Perhaps it’s unusual to look at an example of modern architecture and think of it as a “confection,” a term more commonly used for Queen Anne Victorians. But that’s what residences designed by architect Robert M. Gurney so often are: elegant assemblages of materials — concrete, steel, glass, exotic wood — that play nicely together.
In the case of the townhouse Gurney designed for Max and Katharine Brown, it’s a confection that also serves as a soccer field for the Browns’ two lively young boys and as a downtown coffee shop. And, this townhouse didn’t start out as a townhouse.
On a block in D.C.’s Chinatown, the three-story commercial building has a sober limestone facade interrupted at street level by a glass storefront that looks in on Chinatown Coffee Co. A discreet door on one side leads to the family home upstairs. The pastiche of color and materials that defines the family floors can’t be guessed at by just walking past.
When the Browns bought the building in 2005, moving from a traditional rowhouse in Georgetown, it was in part to get their sons, now 9 and 10, downtown to a “more diverse, urban” setting, Max Brown says. “We can walk a few blocks to the Verizon Center.”
Brown, who worked in D.C. government in former mayor Anthony A. Williams’s administration, wanted the downstairs as an office for a new business; the family would live “above the store.”
But Brown’s businesses, Bravery Corp. (Web development and advertising) and Group 360 (strategizing for firms such as Zipcar, Medstar and CSX), outgrew the space even before it was ready. So now the Browns — Katharine is a lawyer by training — have three businesses, including the coffee shop downstairs.
The city does not have a rich tradition of manufacturing, but it has its share of old commercial buildings. Once home to a nonprofit group, the structure is 18 feet wide and almost 100 feet deep, basically taking up its entire lot: three full floors of dark, empty space.
Tall and narrow townhouses have depended on skylights for natural light since, well, forever, with the skylight generally situated over an interior staircase, allowing light to spill down onto lower living levels. To turn the building from a commercial space to one that would incorporate light and air, the Browns’ architect had to practically reinvent the skylight.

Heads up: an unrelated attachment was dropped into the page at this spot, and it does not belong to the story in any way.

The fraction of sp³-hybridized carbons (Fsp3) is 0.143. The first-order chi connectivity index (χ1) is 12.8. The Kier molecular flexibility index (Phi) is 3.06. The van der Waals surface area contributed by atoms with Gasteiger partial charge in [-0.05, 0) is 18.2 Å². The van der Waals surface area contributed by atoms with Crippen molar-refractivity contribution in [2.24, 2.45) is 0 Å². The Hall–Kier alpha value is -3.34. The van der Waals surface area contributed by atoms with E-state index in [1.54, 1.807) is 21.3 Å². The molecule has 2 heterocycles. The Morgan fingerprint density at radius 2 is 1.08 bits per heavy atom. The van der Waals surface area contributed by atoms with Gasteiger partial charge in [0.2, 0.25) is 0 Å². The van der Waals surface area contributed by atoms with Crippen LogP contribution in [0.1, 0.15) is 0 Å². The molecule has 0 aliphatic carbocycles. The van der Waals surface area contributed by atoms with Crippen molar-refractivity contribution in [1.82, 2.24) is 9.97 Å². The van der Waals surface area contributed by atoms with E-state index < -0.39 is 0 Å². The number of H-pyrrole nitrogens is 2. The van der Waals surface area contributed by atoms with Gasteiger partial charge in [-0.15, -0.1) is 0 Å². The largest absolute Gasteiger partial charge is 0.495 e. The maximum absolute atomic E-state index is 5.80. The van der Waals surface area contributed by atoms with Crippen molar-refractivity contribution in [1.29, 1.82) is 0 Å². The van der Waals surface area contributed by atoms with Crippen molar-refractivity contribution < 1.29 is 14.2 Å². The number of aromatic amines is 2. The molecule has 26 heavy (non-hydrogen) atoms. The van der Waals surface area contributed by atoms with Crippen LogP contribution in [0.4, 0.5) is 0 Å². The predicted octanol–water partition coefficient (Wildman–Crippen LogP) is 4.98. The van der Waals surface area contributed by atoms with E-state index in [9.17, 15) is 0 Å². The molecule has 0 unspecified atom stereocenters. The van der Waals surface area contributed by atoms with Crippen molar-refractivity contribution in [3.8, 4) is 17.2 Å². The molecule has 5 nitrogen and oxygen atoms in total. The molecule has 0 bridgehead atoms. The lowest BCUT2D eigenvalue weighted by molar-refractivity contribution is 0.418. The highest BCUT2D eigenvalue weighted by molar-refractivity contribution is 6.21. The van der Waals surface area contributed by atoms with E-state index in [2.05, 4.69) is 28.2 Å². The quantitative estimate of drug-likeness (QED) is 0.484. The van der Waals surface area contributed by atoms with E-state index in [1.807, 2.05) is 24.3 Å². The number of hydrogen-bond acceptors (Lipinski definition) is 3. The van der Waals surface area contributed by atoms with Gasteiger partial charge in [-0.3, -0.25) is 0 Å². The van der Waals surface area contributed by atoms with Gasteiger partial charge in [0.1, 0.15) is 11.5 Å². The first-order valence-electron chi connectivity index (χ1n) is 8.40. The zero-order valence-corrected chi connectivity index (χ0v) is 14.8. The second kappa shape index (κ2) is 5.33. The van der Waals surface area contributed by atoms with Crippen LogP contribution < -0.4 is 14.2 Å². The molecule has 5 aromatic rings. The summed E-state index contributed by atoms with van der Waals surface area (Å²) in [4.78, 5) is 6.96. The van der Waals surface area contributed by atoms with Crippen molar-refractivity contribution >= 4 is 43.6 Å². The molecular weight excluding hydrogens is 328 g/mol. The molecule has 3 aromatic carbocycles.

First he removed a 12-by-18-foot section of the floor above the main living level, allowing for a broad staircase and creating front and back living spaces on the bedroom level, linked by a catwalk. Then he peeled back a similar-size chunk of the roof directly above the staircase, replacing it with a glass ceiling, or mega-skylight. At the rear of the upper floor there’s a staircase that leads to a new roof deck, and that opening lets in even more light. Gurney also opened up the rear facade of the building; it now is an orderly march of handsome, industrial-style windows, bringing in yet more light.
Up on the roof deck level is what the Brown boys call their “up yard,” terraces front and back accessed by window walls that fold up a little like garage doors.
“In nice weather,” Brown says, “this is where we hang out.”
When the weather is not so nice, the family can be found on the main living level, often in front of a gas fireplace toward the front of the building. It’s an airy space with a sofa and chairs, and it segues seamlessly into a dining area defined by one long table and a clutch of red dining chairs. Then comes the very modern kitchen, with appliances ranged along one wall and a stainless-steel island parallel to them. In a cube at the back are a pantry, a powder room and a small den. Upstairs are three bedrooms, two baths and, above that, the “up yard.”
The retrofitting of the building for the Brown family won Gurney an American Housing Award for 2011 from the American Institute of Architects. But when the Browns engaged him for the job, they took away two of the design elements from his usual vocabulary.
“They didn’t want any wood,” the architect says. “And they didn’t want any drywall.”
That left Gurney to devise a new set of materials to play with. One exposed-brick wall is painted white. But the facing wall on the main living level, stretching the length of the house, is covered by rectangular sheets of galvanized steel. The rectangles stand away from the wall just enough that the eye can discern the lime green paint that peeks out between the sheets.
That green, as subtle as it is, stands in contrast to the main-level floor, which is covered with a brilliant blue epoxy paint, a commercial product from the Netherlands. Given the stainless-steel wallcovering, the blue is reflected up into the rest of the house, giving it a kind of glow. It also has to stand up to the bright yellow that clads the wall that leads down to the street.
To keep the light shining down from above, Gurney employed some standard dark-townhouse tools: wide stairs without risers, letting the light flow through; minimalist stair handrails of steel cable; and an open-grid catwalk that leads to the master bedroom. Light pours into the master bath, too, but that’s because the wall that separates it from the bedroom, with its big windows, is a sheet of glass, floor to ceiling.
Sitting downstairs in Chinatown Coffee Co. on a recent weekday morning, Brown looks around at the people sipping coffee while working on their laptops. He spots “a GAO lawyer, a Booz Allen consultant, a law student. It’s old Washington and new Washington all together,” he says.
Upstairs is definitely new Washington.